Nice, minor popcorn arthouse, with Pawlikowski's rather demure approach sapping many of the ostensibly vital qualities from the "puzzle film" and replacing them with something more character based, quotidian, quieter and pleasing; still, all is ultimately beholden to the subjective jigsaw structure, resulting in an unresolvable, ungenerous tension between the two demands that evaporates as soon as it's over.
The Woman in the Fifth was one of those films that never clicked with me at all. The largest part being the fact that I found the story to be excessively mysteriousness. To the point where it was clearly withholding information from us and talking about anything that would provide a better understanding in as broad a way as possible. Some mystery is good, but when everything is a mystery it is hard to become involved and interested in the story. And when there is never once any sort of meaningful or even interesting resolution to any of the mystery along with any stakes to give you a payoff you start to wonder what purpose any of it was. The…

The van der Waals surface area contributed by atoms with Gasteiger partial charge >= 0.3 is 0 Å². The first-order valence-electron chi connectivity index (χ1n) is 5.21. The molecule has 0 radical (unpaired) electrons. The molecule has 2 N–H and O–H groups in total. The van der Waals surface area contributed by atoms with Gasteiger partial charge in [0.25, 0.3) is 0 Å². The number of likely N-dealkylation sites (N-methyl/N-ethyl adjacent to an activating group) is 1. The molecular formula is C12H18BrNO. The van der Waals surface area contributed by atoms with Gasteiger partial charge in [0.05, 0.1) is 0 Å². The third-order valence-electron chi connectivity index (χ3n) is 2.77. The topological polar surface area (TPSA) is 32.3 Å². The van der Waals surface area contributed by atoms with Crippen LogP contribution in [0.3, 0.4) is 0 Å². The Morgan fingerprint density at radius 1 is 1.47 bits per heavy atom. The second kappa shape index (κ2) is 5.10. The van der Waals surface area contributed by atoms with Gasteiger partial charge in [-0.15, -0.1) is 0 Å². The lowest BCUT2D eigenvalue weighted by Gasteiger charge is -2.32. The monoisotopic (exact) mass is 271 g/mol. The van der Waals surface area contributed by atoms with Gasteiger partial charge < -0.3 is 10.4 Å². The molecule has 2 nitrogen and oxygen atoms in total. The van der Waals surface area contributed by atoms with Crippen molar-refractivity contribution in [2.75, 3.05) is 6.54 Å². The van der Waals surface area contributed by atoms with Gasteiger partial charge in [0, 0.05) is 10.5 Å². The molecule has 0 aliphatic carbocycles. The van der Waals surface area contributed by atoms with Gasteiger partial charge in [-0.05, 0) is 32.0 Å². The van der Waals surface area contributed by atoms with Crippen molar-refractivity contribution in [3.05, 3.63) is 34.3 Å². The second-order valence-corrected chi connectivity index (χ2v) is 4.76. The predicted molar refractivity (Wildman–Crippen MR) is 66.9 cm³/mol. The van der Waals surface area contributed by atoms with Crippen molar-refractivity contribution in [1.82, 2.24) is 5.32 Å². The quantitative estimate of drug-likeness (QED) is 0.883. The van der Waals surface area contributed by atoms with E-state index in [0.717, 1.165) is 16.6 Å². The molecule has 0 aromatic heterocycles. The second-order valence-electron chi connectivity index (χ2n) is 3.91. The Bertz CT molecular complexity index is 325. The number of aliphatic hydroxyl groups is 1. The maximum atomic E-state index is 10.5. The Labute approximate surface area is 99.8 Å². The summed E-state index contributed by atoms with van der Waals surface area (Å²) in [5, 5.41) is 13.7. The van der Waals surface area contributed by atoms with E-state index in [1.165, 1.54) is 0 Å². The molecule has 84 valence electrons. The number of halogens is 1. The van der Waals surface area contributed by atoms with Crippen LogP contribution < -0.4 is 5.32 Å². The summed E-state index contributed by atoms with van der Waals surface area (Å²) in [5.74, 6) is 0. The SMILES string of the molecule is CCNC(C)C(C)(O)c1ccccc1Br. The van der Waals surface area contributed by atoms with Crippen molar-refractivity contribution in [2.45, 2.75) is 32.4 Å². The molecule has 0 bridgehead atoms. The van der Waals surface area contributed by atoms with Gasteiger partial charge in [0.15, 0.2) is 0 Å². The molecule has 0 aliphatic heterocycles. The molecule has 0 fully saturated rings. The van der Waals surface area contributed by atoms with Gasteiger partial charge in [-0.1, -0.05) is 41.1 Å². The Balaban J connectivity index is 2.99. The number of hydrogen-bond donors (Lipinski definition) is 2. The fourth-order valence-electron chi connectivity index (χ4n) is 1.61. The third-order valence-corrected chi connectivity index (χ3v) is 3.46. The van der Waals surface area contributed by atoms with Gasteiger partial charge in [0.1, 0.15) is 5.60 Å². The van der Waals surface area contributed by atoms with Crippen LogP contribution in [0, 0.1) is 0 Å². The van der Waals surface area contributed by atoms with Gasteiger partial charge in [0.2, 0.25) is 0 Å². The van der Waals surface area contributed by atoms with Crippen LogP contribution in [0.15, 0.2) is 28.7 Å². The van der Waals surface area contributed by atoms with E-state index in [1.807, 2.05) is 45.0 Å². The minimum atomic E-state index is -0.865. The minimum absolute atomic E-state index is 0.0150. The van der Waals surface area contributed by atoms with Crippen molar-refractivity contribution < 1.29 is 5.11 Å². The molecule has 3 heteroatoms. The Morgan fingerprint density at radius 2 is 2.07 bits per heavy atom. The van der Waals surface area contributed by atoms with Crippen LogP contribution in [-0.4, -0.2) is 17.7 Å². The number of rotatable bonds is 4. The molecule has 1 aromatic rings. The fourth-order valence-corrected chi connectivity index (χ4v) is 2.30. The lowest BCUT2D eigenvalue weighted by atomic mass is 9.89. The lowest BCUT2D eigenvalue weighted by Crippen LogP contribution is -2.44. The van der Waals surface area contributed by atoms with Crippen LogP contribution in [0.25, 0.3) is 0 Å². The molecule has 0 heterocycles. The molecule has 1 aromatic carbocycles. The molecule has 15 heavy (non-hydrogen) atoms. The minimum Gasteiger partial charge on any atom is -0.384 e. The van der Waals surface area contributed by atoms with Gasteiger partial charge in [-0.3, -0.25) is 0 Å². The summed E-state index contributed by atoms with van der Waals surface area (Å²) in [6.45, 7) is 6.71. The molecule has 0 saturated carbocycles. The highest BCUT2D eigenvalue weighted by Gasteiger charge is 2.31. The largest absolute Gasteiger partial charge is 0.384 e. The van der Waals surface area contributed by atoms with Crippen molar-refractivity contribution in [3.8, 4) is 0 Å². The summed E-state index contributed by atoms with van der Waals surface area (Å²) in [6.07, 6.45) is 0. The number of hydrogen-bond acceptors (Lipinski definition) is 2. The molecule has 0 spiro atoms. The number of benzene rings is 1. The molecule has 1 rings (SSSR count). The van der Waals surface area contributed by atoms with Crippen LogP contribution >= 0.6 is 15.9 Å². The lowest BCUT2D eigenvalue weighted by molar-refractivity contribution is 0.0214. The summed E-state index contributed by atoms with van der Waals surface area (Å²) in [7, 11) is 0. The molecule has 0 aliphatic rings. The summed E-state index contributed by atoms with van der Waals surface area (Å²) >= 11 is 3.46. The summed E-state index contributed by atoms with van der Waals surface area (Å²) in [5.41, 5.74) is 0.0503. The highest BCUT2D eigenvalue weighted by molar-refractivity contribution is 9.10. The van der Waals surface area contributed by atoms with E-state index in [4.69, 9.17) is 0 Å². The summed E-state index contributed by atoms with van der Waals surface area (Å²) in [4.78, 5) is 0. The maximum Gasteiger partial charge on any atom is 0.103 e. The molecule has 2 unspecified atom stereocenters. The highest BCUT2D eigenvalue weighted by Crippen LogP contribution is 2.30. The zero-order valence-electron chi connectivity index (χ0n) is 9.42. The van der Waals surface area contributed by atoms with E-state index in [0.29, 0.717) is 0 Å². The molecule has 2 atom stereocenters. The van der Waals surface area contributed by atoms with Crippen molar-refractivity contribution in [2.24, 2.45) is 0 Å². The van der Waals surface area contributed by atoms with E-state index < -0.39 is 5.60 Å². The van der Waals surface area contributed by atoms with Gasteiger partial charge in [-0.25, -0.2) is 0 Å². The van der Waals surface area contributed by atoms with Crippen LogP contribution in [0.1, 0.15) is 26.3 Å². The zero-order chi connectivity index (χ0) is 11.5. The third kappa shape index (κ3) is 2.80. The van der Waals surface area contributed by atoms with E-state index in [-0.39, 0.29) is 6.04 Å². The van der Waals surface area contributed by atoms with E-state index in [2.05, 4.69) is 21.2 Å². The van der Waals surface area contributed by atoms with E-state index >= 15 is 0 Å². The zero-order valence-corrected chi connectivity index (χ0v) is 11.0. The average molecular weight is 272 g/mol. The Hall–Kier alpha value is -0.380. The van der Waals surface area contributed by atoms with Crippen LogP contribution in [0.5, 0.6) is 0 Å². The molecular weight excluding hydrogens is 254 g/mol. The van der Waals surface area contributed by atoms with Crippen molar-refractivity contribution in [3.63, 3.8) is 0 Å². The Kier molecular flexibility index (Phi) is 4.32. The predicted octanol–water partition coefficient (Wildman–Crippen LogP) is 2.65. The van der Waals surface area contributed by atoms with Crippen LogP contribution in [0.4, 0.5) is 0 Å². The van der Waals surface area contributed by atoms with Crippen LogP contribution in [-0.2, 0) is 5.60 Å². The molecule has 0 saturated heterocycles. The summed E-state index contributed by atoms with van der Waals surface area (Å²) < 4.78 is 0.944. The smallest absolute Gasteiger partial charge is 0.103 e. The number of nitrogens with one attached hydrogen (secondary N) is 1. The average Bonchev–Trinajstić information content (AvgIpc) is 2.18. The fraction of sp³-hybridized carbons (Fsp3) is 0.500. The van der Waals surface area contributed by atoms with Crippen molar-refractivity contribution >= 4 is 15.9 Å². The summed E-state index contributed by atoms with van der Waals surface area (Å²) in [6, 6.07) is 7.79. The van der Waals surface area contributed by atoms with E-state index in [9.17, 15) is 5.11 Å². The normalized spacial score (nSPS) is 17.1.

El punto de intersección entre un romance parisino y un thriller lynchiano. No funciona como la una, la otra o las dos a la vez; Ethan Hawke en recesión expresiva total (esta es fácilmente la peor actuación de su carrera); No está tan mal realizada y, de hecho, tiene sus pequeños toques atmosféricos, pero juega a algo que a estas alturas ya resulta manido. Si a ello le sumas la escasa inspiración en el manejo de la opacidad argumental el caso ya está perdido; Completamente irrelevante.
Not at all what I expected from the director of My Summer of Love and Last Resort, this comes across like a classier, less thrilling David Lynch film. In it, Ethan Hawke plays an American author who travels to Paris in hopes of reuniting with his estranged wife and child. Instead, he falls into relationships with two beautiful, dangerous women and hobnobs with Arabic gangsters. The style here relies heavily on translucent surfaces, out of focus images and reflections, giving the movie a dreamlike feel. The narrative is purposefully opaque, and never congeals into something that can be firmly interpreted, which is sure to frustrate some viewers. The Lynch comparison doesn’t do Pawlikowski many favors, given that his film is entirely too aimless and sedate to draw us in. Fine but forgettable.